In an effort to make living in Japan easier (and cheaper), I’ve been learning some quick, cheap, and easy Japanese recipes. One of these is for frying Iwashi (large sardines) in a frying pan, smothering it in Tare sauce, and serving it over a bed of rice.
How to make Iwashi Sardine Donburi Rice Bowl:
1. Buy a packet of Iwashi sardine fish.
Most supermarkets carry iwashi fish – it is a sort of red and white meat, usually sold in sections of fish that have been cut in half. It’s also one of the cheapest meats in the supermarket (hence my love for it).
2. Start cooking rice.
I moved last week; my rice cooker is still in storage. We purchased a cheap black rice container you can stick in the microwave on high for ten minutes to cook an ample amount of rice. It’s very handy for situations like this, when a normal rice cooker would take 20 – 30 minutes to make a meal (you get what you pay for, though. Microwave rice rarely tastes as good as rice cooker rice).
Other options are heating up frozen rice or buying packets of premade rice.
3. Put a layer of sturdy aluminum foil inside the frying pan.
I was skeptical at first, mostly because this looks mad sketchy and unhealthy. Apparently it’s fine, though. Most of my Japanese friends cook this way; aluminum foil in the frying pan is the easiest way to prevent the fish from sticking or burning to the frying pan. It’s also a no-mess cleanup operation.
4. Gently place a couple pieces of iwashi sardine fish on top of the tin foil and turn the heat on.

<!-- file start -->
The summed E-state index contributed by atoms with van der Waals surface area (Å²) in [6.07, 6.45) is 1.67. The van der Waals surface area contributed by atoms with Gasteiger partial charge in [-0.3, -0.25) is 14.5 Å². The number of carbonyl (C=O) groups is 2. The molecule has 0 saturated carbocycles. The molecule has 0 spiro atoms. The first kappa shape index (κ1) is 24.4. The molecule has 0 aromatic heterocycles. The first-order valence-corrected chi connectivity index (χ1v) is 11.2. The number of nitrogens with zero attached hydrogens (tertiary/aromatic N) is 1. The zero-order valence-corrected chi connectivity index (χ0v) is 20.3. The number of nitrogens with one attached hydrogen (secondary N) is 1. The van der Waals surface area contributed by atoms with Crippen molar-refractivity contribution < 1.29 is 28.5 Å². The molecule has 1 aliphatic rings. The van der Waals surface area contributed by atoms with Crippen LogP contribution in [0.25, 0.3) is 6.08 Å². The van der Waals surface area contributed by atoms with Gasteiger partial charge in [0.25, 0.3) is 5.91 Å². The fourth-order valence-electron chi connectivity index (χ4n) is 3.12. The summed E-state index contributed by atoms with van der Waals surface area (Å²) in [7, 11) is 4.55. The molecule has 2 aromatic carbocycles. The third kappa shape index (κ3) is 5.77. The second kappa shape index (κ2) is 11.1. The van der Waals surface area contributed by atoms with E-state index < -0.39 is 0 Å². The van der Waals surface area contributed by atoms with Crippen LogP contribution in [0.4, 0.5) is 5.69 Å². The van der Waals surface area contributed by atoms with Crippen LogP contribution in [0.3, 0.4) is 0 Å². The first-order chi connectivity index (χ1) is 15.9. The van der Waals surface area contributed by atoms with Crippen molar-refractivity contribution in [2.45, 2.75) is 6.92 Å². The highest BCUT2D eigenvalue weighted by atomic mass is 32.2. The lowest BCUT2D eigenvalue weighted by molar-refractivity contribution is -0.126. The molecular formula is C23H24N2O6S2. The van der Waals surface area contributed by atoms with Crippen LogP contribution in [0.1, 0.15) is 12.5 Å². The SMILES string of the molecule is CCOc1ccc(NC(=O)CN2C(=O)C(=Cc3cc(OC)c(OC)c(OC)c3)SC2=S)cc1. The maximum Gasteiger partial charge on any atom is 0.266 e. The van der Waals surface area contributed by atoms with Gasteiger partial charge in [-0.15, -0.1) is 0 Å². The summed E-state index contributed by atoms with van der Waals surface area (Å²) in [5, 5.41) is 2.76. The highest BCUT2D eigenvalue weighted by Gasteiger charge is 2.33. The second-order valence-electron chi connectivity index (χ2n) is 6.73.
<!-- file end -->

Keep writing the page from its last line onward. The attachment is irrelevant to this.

When the fish is fresh, it will stick to the aluminum foil. Be careful not to stab the foil with chopsticks when cooking – you don’t want to break off tiny pieces of it.
Once the fish cooks, it is easy to flip.
5. Flip the fish every minute or so, to prevent burning.
As you can see from the picture, I had a little bit of problems with burning. Our IH heater is broken – it only has the one “high” setting. And, of course, cooking things on “high” all the time usually ends up burning them.
6. Spruce up your rice a little bit.
I usually put furikake (seaweed and dried Japanese condiments or fish) on top of my rice on enhance the flavor. It’s a personal preference; some people prefer without.
7. Arrange the iwashi fish neatly on top of the rice.
8. Dump a couple spoonful’s of tare sauce
(depending on how much you like this sweetened soy sauce based sauce or dislike the taste of fish).
I love tare. I put tare on everything, from sushi to cooked meats. My fiance usually complains that I smother our food in tare sauce too much but hey, I’m eating fish. To each their own. Go for whatever makes the food taste best.
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